Animals and coronavirus (COVID-19): Animals that rely on tourism are suffering around the world

Food riots, hoarding, starvation, torture, suffering and death – the coronavirus pandemic has brought havoc to the animal kingdom as well as our own.

While dogs, cats, minks and primates can catch coronavirus, they appear to be far less susceptible than humans. The bigger problem for animals is the dislocation caused by the lockdown.

Around the world many animals have become dependent on tourists for their food, either because they're what people pay to see at zoos, nature parks and attractions where they perform or are there to be ridden, or indirectly, such as the city pigeons that feed on scraps that tourists leave behind.

In some cases the absence of humans has been a liberation. Wild boar have been filmed in the streets of Barcelona. In March, mountain goats took to grazing in the local churchyard when the lockdown emptied streets in the North Wales city of Llandudno. Bears, coyotes and wildcats have appeared in Yosemite National Park in California's Sierra Nevada mountains in parts where they are rarely seen.

But in Germany, Spain and Italy pigeons have been going hungry without the usual tourist leftovers, while East Riding of Yorkshire council has warned locals to beware of aggressive seagulls, missing out on their usual meals of discarded fish and chips and driven to swoop-and-grab tactics.

In Lopburi, 155 kilometres north of Bangkok, video footage emerged in March of hundreds of macaque monkeys staging a running battle through the city streets as they fought over food. The macaques which live among the ruins of the city's ancient temples have long been a drawcard for tourists who would feed them bananas and other fruits sold by street vendors, and often less wholesome snack foods. When the tourist trade dried up so did their food supply, and they're taking action.

Since then they've become a pestilential, pooping curse for city residents, some of whom have taken to wrapping their houses and terraces in netting to prevent smash-and-grab raids from marauding monkeys.

Elephants hit hard by the pandemic

In Thailand, up to 1000 elephants could be at risk of starvation after their camps have closed due to the pandemic. In normal times these camps are a magnet for tourists, who pay to bathe the elephants in rivers, feed them, snap a selfie and watch them kick footballs and perform other circus tricks in slightly cheesy crowd-pleasing displays.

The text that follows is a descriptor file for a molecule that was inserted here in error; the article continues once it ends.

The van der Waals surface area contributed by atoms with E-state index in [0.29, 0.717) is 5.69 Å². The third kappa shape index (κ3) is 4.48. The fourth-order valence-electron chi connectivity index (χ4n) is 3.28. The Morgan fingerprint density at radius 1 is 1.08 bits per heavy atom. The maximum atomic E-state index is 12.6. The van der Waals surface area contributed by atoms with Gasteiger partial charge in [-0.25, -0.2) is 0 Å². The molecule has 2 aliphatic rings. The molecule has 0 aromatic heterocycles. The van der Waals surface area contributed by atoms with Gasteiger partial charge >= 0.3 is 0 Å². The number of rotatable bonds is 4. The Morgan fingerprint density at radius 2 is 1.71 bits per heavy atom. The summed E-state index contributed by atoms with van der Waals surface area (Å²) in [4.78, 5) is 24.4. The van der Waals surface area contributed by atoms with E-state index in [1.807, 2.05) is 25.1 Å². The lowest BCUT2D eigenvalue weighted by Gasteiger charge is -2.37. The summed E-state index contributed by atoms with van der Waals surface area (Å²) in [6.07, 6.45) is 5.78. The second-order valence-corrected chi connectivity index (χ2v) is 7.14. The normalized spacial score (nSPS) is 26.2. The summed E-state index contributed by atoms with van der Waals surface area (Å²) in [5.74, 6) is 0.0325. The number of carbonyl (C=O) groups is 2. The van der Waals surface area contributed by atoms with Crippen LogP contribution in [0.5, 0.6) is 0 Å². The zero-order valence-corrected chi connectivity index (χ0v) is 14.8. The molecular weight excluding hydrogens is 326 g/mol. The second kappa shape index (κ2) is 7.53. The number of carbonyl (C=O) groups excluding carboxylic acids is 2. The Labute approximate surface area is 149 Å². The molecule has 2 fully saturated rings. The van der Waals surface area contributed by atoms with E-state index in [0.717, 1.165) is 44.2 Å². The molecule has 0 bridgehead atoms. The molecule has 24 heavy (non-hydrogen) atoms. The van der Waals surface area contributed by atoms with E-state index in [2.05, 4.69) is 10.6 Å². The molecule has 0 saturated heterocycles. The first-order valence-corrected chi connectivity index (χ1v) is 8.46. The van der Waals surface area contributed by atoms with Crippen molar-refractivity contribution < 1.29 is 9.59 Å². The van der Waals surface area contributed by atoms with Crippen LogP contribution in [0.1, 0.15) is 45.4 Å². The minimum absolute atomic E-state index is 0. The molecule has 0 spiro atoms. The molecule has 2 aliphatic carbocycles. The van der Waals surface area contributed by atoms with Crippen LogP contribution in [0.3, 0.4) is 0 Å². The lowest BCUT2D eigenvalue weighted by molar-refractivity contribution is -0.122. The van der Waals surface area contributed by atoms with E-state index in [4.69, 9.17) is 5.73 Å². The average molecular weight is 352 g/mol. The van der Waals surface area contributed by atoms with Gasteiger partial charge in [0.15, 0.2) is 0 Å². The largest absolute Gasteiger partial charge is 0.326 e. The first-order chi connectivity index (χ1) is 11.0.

When the tourist trade shut down, the income of these parks tanked. It's believed that as many as 85 elephant-based tourism businesses in northern Thailand may have stalled due to lack of visitors. Some of the luckier elephants have been transported to live temporarily in rural villages where they can forage for food, but not the sugar cane and bananas they enjoyed in the elephant camps.


In response to the crisis, Sangduen 'Lek' Chailert, who comes from a hilltribe village in northern Thailand, founder of the Elephant Nature Park, has launched a project to provide food for elephants at low cost. Her Save Elephant Foundation has been connecting with landowners to rent out parcels of land at a low price, simultaneously working with Karen communities, who are traditional elephant handlers, on reafforestation efforts to re-establish elephants' natural environments.

In the Indian city of Jaipur, almost 100 caparisoned and painted elephants are employed in the tourist trade, taking them up the steep ramp to Amer Fort. It's been a healthy trade for decades, providing a decent living for several hundred families of mahouts, stable hands and farmers who grow fodder for the elephants, but during the pandemic tourist numbers have plummeted and the cash tap from elephant rides has been turned off.